“Bon-Accord”; whispered by the troops of Robert the Bruce as they stormed Aberdeen Castle in 1308. A French phrase, meaning “good agreement”, was wisely chosen as the occupying Anglo-Norman garrison would not have been suspicious upon hearing their native tongue.
So runs the legend about Aberdeen city’s motto. Bruce, who seized the throne in 1306, during the forced interregnum, did indeed attack the castle then razed it to the ground, leaving Castlehill empty for a century before the chapel of St Ninian was built there. Letters sent by Edward II to his naval captain and the constable of castle prove that the English had lost control of the city by the end of 1308. But why “Bon-Accord”? And why tie it to this gruesome event?
Bruce was so grateful to the citizens for their support that between 1319 and 1320, he made over to the ownership of the Stocket Forest, his royal hunting ground and all its revenues, which provided the city with financial security for generations to come. Thus his generous gift was as important as ridding Aberdeen of an enemy force, yet perhaps it was thought more impressive to link the motto to his victory over the Auld Enemy?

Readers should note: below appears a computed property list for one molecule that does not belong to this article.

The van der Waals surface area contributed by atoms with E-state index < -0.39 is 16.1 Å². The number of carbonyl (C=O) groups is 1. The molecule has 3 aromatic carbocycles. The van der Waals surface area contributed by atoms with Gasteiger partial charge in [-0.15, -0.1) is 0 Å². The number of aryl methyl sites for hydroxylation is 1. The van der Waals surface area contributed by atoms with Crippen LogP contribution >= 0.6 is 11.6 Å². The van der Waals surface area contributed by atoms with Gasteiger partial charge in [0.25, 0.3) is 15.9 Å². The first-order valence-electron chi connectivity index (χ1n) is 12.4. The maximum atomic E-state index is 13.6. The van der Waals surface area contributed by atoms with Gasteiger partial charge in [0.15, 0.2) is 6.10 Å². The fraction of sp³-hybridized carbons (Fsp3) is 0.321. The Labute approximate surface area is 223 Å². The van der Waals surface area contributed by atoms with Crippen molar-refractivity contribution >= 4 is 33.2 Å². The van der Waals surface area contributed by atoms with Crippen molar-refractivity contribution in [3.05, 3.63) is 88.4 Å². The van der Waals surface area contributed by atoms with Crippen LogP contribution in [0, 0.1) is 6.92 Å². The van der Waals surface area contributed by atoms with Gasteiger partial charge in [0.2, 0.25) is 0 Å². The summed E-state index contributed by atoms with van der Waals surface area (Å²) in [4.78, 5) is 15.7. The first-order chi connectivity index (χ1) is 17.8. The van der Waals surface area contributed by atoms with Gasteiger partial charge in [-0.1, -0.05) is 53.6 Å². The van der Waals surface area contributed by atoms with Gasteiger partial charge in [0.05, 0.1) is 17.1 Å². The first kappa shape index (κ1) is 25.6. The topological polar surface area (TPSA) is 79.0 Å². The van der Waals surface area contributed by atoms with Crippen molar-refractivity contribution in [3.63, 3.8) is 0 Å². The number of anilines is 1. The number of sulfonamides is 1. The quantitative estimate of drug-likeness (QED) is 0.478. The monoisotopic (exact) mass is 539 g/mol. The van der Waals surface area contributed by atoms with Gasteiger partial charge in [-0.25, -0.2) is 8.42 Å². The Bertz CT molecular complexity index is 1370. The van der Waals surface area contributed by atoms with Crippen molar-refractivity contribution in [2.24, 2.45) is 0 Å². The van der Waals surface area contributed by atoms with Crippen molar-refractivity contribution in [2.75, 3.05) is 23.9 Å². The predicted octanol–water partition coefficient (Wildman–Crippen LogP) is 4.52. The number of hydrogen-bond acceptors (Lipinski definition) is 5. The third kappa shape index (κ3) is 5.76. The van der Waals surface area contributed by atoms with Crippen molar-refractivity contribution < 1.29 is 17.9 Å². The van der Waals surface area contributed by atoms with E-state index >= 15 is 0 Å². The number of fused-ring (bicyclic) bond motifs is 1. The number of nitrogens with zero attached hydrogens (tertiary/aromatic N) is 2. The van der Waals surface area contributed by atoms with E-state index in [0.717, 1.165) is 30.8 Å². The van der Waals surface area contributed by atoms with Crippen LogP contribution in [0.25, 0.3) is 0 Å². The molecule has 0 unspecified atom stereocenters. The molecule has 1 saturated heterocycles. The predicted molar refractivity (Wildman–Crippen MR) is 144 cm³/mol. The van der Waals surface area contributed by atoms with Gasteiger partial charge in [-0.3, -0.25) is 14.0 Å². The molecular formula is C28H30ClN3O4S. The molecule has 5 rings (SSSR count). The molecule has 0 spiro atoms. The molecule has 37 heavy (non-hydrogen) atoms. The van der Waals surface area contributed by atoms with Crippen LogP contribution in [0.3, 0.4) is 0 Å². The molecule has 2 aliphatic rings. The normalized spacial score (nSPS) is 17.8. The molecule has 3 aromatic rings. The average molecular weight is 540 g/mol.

The fact that the council minutes between 1415-30, when the motto was officially chosen, have been lost means we will never know the truth, but to most locals “Bon-Accord” means a spirit of collaboration, brotherhood, and friendship. Yet, unlike many other Scots royal burghs, this does not have a religious theme, it suggests business and commerce. A burgh was a secular entity; tradesmen and merchants had freedom to run their affairs being answerable only to the monarch. Thus Bon-Accord has always represented the city at work, striving to be the best it can. What better inspiration for today’s leaders!
By Fiona-Jane Brown